How to Install an Operating System on an External Hard Drive
By Jeffrey Ober
Updated September 28, 2017
Items you will need
Operating system installation disc
CD/DVD-ROM drive for operating system installation disc
Installing an operating system on an external hard drive can help you have more options with your computer. It can also be done if you are having a lot of problems with the internal temperatures of your computer—a hot hard drive will not last a very long time. In order to get your operating system onto an external hard drive, you first have to set up the hard drive mechanically, and then you can work on getting the operating system installed.
Connect the external hard drive to your computer. Install the interface card in your computer, connecting the interface card to the hard drive and attaching a power supply to the external hard drive. Be sure that you put the hard drive in a stable location with plenty of air flow. If it falls down from where you place it, the drive may crash and never work again.
Adjust your BIOS to recognize the external hard drive. When your computer starts up, follow the instructions on the screen to enter your BIOS setup program. This may be the "Del," "F10," "F12" or some other key. Once you are in the BIOS setup, find information about hard drives and change your configuration to see the external hard drive. In many cases you can have the BIOS automatically detect your new hard drive.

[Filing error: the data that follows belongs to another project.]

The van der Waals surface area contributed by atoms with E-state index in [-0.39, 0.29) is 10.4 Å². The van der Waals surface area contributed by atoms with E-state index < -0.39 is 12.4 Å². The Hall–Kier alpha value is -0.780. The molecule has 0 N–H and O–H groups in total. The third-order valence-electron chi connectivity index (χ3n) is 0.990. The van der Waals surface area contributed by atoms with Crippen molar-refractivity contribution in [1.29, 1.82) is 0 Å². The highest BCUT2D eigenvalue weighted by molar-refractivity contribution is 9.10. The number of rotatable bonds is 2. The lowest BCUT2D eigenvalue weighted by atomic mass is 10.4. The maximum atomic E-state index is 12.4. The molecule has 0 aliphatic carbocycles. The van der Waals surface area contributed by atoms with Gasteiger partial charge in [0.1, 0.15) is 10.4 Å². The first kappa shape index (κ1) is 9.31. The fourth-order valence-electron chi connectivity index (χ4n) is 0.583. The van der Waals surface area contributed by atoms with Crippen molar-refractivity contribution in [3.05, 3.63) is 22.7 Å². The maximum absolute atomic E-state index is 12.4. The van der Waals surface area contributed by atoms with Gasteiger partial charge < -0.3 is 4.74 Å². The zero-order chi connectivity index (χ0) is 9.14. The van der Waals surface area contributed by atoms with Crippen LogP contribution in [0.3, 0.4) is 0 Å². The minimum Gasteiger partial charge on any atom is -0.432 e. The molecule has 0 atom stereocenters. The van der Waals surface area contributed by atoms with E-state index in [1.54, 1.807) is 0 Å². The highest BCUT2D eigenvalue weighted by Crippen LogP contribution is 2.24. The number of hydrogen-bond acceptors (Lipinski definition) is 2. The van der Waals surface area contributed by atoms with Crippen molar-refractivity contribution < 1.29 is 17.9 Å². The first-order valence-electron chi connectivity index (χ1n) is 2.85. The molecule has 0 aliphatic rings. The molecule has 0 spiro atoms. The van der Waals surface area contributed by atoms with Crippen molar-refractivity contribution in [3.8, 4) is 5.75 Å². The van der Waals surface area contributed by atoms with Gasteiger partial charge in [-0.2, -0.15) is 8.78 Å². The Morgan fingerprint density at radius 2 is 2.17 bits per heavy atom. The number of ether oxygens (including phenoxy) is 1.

Insert the operating system installation disc. Place this in your CD/DVD drive before you exit the BIOS setup.
Exit your BIOS setup and allow the computer to reboot. It should boot from the operating system setup disc.
Follow the operating system installation instructions. Each one will have a different set of instructions. Follow those instructions, but be sure to select your external hard drive when the operating system asks which hard drive to install to.
Re-configure the BIOS setup. Once the operating system is installed on your external hard drive, you may need to tell the BIOS to use that disc as your boot disk. If it is the only disc on your computer, it will boot from it automatically. If you still have internal hard drives, you will once again need to enter your BIOS setup program and inform the BIOS that you want to use this new device as your boot device.
Reboot your computer and watch your new operating system start up.
If you already have an operating system on an internal hard drive, be sure you know how to identify each drive in BIOS to avoid confusion when installing the operating system.
Installing an operating system on a drive will completely erase all information on that drive.
Jeffrey Ober is a full-time freelance writer with over 20 years of experience with computers and the computer industry, and 10 years of experience in education. He has a master's degree in information systems and is also a professional sports photographer.